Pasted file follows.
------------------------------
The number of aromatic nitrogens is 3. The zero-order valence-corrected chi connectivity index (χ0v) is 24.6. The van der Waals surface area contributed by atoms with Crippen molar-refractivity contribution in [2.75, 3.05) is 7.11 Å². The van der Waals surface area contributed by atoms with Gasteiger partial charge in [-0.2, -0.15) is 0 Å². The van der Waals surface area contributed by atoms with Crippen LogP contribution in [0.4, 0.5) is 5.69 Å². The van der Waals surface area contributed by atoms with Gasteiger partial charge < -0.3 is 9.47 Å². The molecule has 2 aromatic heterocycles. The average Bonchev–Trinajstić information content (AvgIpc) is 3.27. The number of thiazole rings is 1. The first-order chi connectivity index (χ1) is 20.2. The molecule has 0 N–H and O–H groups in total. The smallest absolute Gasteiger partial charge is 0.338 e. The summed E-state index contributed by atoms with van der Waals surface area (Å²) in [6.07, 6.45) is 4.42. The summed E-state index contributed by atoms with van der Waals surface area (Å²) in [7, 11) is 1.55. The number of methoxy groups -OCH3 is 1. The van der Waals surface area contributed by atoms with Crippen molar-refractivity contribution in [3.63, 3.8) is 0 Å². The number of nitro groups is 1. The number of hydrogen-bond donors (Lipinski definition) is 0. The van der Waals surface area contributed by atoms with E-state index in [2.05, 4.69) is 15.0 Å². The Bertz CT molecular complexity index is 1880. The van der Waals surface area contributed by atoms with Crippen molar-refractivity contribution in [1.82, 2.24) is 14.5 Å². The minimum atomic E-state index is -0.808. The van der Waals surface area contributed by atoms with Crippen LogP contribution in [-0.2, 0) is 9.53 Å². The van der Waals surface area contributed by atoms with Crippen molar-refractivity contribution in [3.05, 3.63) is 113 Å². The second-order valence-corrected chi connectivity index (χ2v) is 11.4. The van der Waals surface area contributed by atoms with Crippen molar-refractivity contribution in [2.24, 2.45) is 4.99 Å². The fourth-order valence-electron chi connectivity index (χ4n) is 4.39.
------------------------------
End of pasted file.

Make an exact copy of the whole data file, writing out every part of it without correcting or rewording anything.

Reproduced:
The number of aromatic nitrogens is 3. The zero-order valence-corrected chi connectivity index (χ0v) is 24.6. The van der Waals surface area contributed by atoms with Crippen molar-refractivity contribution in [2.75, 3.05) is 7.11 Å². The van der Waals surface area contributed by atoms with Gasteiger partial charge in [-0.2, -0.15) is 0 Å². The van der Waals surface area contributed by atoms with Crippen LogP contribution in [0.4, 0.5) is 5.69 Å². The van der Waals surface area contributed by atoms with Gasteiger partial charge < -0.3 is 9.47 Å². The molecule has 2 aromatic heterocycles. The average Bonchev–Trinajstić information content (AvgIpc) is 3.27. The number of thiazole rings is 1. The first-order chi connectivity index (χ1) is 20.2. The molecule has 0 N–H and O–H groups in total. The smallest absolute Gasteiger partial charge is 0.338 e. The summed E-state index contributed by atoms with van der Waals surface area (Å²) in [6.07, 6.45) is 4.42. The summed E-state index contributed by atoms with van der Waals surface area (Å²) in [7, 11) is 1.55. The number of methoxy groups -OCH3 is 1. The van der Waals surface area contributed by atoms with Crippen molar-refractivity contribution in [3.63, 3.8) is 0 Å². The number of nitro groups is 1. The number of hydrogen-bond donors (Lipinski definition) is 0. The van der Waals surface area contributed by atoms with E-state index in [2.05, 4.69) is 15.0 Å². The Bertz CT molecular complexity index is 1880. The van der Waals surface area contributed by atoms with Crippen molar-refractivity contribution in [1.82, 2.24) is 14.5 Å². The minimum atomic E-state index is -0.808. The van der Waals surface area contributed by atoms with Crippen LogP contribution in [-0.2, 0) is 9.53 Å². The van der Waals surface area contributed by atoms with Crippen molar-refractivity contribution in [3.05, 3.63) is 113 Å². The second-order valence-corrected chi connectivity index (χ2v) is 11.4. The van der Waals surface area contributed by atoms with Crippen molar-refractivity contribution in [2.24, 2.45) is 4.99 Å². The fourth-order valence-electron chi connectivity index (χ4n) is 4.39.